When & How To Start Training Your Puppy
So you just brought home the new pup and introduced it to the family, now what? When is it time to begin training? We believe that the right time to begin training your puppy with basic commands/behavior is right away. Generally speaking, most puppies are picked up by their new owners between 8 and 10 weeks of age. Believe it or not, it is never too early to begin working on things such as their name, basic commands like sit, potty-training, mouthing, and prevention from resource guarding.
Teaching Basic Commands
When teaching names and other basic commands at such a young age, positive reinforcement is the name of the game. On top of that you are going to want to make sure that you keep your training sessions brief because as you know, you’re literally teaching a baby. It is also smart to keep their dog food or other tiny treats in your pockets. This is useful because it allows you to train your dog periodically throughout the day. With a name, any time you say it and the puppy acknowledges you say “Yes!” and give the dog its treat. The main purpose of this is to create a positive association with its name and at the same time let the dog know you require its attention. There are many different ways to teach a puppy other basic commands like sit, but the most important thing to keep in mind and enforce is consistency in language and positive reinforcement. Additionally, you should never give a command or train when you aren’t fully engaged or enforcing your commands. If you are inconsistent with your training, the dog will likely be inconsistent with its listening.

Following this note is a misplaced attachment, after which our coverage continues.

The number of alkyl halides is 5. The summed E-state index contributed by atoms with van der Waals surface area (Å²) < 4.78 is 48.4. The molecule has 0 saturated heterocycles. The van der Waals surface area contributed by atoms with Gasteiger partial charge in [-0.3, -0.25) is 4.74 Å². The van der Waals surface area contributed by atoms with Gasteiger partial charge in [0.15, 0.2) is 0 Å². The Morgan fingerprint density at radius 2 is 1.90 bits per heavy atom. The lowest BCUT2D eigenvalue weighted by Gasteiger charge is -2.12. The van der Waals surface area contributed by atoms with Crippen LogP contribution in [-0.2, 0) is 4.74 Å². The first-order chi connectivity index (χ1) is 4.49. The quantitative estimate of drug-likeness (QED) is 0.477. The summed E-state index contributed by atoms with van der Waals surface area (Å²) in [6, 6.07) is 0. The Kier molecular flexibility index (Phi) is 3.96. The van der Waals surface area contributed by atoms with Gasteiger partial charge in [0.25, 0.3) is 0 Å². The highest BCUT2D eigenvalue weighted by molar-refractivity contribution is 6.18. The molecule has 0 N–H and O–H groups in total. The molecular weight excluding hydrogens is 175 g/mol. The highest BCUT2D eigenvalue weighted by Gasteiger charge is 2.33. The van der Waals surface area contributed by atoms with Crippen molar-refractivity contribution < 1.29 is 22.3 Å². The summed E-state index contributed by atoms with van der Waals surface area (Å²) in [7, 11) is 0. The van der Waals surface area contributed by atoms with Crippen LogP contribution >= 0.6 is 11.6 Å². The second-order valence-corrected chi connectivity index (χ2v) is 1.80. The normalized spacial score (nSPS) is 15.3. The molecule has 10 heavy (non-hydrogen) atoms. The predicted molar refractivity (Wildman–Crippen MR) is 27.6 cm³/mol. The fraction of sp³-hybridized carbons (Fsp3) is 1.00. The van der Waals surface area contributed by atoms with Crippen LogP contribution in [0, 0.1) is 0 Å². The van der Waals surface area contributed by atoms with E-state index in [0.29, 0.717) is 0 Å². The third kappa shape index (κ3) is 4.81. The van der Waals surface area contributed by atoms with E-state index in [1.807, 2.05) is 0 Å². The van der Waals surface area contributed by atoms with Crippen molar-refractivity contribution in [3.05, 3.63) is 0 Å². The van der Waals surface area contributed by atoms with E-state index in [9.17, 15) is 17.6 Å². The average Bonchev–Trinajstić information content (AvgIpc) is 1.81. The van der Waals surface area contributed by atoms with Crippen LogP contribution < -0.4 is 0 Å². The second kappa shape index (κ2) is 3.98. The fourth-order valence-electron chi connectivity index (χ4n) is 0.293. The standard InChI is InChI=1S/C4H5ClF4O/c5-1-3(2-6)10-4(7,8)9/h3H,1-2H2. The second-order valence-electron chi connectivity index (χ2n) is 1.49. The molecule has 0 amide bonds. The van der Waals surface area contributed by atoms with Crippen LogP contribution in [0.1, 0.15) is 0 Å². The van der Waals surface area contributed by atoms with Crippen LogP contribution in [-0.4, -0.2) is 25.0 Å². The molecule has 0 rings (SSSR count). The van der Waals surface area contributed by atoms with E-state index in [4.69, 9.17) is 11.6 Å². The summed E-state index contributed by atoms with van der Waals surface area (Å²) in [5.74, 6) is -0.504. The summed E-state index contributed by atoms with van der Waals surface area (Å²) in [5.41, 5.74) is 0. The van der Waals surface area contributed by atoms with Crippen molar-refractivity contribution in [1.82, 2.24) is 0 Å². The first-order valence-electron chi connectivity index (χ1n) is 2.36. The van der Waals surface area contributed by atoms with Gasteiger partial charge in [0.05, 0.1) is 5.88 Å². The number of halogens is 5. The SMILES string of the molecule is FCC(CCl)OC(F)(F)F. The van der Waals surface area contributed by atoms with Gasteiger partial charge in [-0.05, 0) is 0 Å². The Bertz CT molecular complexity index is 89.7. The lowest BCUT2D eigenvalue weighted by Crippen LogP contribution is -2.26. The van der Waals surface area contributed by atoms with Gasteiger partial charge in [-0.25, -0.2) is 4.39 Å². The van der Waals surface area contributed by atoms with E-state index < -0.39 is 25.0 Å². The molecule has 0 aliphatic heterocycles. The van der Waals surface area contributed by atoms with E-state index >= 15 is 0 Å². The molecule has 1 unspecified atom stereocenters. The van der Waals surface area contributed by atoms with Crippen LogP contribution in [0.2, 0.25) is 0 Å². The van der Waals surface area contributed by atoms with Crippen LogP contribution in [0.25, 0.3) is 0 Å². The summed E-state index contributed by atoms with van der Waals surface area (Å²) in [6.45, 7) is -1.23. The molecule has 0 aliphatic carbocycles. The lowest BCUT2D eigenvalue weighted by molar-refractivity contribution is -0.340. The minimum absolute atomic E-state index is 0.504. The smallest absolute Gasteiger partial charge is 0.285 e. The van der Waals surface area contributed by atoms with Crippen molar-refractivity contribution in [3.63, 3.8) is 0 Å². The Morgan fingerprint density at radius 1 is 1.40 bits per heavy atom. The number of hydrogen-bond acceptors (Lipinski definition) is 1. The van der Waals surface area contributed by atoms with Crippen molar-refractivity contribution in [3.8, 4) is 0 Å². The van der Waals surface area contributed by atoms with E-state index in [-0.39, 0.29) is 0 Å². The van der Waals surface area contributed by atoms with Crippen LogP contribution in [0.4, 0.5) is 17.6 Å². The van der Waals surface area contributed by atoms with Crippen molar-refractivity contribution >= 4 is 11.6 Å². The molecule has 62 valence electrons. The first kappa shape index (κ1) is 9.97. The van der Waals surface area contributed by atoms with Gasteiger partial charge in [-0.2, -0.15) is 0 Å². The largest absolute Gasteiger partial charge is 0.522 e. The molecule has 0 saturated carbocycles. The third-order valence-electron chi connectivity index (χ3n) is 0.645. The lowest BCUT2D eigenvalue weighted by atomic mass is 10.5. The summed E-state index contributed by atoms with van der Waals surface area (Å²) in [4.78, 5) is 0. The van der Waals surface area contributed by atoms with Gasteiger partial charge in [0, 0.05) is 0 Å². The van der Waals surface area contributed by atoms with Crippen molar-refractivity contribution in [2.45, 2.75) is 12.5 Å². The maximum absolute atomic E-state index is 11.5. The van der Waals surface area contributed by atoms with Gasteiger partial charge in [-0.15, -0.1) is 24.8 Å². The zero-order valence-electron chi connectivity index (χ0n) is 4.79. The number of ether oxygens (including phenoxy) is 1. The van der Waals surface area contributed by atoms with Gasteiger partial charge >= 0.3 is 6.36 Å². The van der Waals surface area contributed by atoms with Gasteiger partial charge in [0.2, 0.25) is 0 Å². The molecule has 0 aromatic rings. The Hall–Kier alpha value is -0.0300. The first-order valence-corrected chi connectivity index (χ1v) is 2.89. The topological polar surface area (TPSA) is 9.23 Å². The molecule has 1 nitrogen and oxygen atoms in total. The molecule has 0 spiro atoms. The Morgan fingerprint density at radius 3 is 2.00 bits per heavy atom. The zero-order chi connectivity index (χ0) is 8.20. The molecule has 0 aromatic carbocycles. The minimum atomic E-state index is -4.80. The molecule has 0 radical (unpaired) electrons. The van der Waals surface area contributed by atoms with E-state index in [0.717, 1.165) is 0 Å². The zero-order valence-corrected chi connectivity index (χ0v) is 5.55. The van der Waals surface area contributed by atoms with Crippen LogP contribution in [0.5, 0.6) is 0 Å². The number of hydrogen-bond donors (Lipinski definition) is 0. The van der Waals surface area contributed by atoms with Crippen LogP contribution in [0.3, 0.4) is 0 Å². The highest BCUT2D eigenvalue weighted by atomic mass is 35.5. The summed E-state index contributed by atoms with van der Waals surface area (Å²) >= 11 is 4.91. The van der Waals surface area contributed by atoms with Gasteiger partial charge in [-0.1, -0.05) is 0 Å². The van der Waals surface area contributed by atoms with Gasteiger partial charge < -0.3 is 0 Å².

I could go on and on on the subject of potty training. As the owner of two huskies, I had issues starting out with both of them, and spent countless hours working on and researching how to correct the behavior (one of our huskies we got at 10 weeks, the other I rescued at around 4 years). The details of the older husky are for a different article, but teaching our Kubo (the puppy) potty training was a learning lesson I was not particularly ready for, and am definitely better from. I will say first that within the first couple of months with Kubo in our home, he developed a bladder infection that made him a living faucet for over a week. The reason I say this is because it segways into my first and MOST important point. Monitor your pup! From experience, and most articles will agree with me, monitoring your dog and correcting them if they have an accident is one of the single most important keys to having a house trained dog. If you aren’t there to catch it enough times, you will start to play a very messy and frustrating game of catch up. When you do see your dog go in the wrong place, disrupt them with the command “Outside” or something similar. It is okay to be loud, but do not yell or be overly aggressive. For me, clapping while I said “Outside!” worked well. It is also a good idea to have your new puppy close to a door so that when it does happen (and it will) you can quickly disrupt them, put them outside to finish, and reward them with praise and food. Naturally, huskies are a little bit more work than most other puppies but it can still be a slippery slope if you are not on top of it.
Moving Past Mouthing/Puppy Biting